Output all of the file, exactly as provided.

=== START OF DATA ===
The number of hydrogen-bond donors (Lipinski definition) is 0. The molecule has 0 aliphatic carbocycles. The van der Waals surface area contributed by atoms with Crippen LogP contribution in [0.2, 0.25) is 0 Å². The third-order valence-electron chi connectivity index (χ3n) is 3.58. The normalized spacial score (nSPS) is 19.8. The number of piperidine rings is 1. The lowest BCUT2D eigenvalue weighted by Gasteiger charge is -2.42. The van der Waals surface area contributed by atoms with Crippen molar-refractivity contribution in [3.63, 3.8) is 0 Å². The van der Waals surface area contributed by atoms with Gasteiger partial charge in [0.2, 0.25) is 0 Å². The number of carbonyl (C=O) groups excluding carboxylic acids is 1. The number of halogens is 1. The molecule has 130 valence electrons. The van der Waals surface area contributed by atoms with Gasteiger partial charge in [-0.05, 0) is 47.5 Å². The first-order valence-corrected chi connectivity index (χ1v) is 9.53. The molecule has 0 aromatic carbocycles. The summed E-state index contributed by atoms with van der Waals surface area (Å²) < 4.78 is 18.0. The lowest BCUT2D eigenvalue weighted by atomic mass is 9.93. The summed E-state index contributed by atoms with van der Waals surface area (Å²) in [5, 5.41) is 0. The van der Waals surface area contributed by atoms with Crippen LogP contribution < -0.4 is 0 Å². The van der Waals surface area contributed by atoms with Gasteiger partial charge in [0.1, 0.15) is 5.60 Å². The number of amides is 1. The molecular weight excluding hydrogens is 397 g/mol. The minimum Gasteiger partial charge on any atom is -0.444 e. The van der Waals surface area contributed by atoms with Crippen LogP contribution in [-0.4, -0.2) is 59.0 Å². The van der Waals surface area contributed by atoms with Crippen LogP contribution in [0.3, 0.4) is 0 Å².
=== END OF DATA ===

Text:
The number of hydrogen-bond donors (Lipinski definition) is 0. The molecule has 0 aliphatic carbocycles. The van der Waals surface area contributed by atoms with Crippen LogP contribution in [0.2, 0.25) is 0 Å². The third-order valence-electron chi connectivity index (χ3n) is 3.58. The normalized spacial score (nSPS) is 19.8. The number of piperidine rings is 1. The lowest BCUT2D eigenvalue weighted by Gasteiger charge is -2.42. The van der Waals surface area contributed by atoms with Crippen molar-refractivity contribution in [3.63, 3.8) is 0 Å². The van der Waals surface area contributed by atoms with Gasteiger partial charge in [0.2, 0.25) is 0 Å². The number of carbonyl (C=O) groups excluding carboxylic acids is 1. The number of halogens is 1. The molecule has 130 valence electrons. The van der Waals surface area contributed by atoms with Gasteiger partial charge in [-0.05, 0) is 47.5 Å². The first-order valence-corrected chi connectivity index (χ1v) is 9.53. The molecule has 0 aromatic carbocycles. The summed E-state index contributed by atoms with van der Waals surface area (Å²) < 4.78 is 18.0. The lowest BCUT2D eigenvalue weighted by atomic mass is 9.93. The summed E-state index contributed by atoms with van der Waals surface area (Å²) in [5, 5.41) is 0. The van der Waals surface area contributed by atoms with Crippen LogP contribution < -0.4 is 0 Å². The van der Waals surface area contributed by atoms with Gasteiger partial charge in [0.1, 0.15) is 5.60 Å². The number of amides is 1. The molecular weight excluding hydrogens is 397 g/mol. The minimum Gasteiger partial charge on any atom is -0.444 e. The van der Waals surface area contributed by atoms with Crippen LogP contribution in [-0.4, -0.2) is 59.0 Å². The van der Waals surface area contributed by atoms with Crippen LogP contribution in [0.3, 0.4) is 0 Å².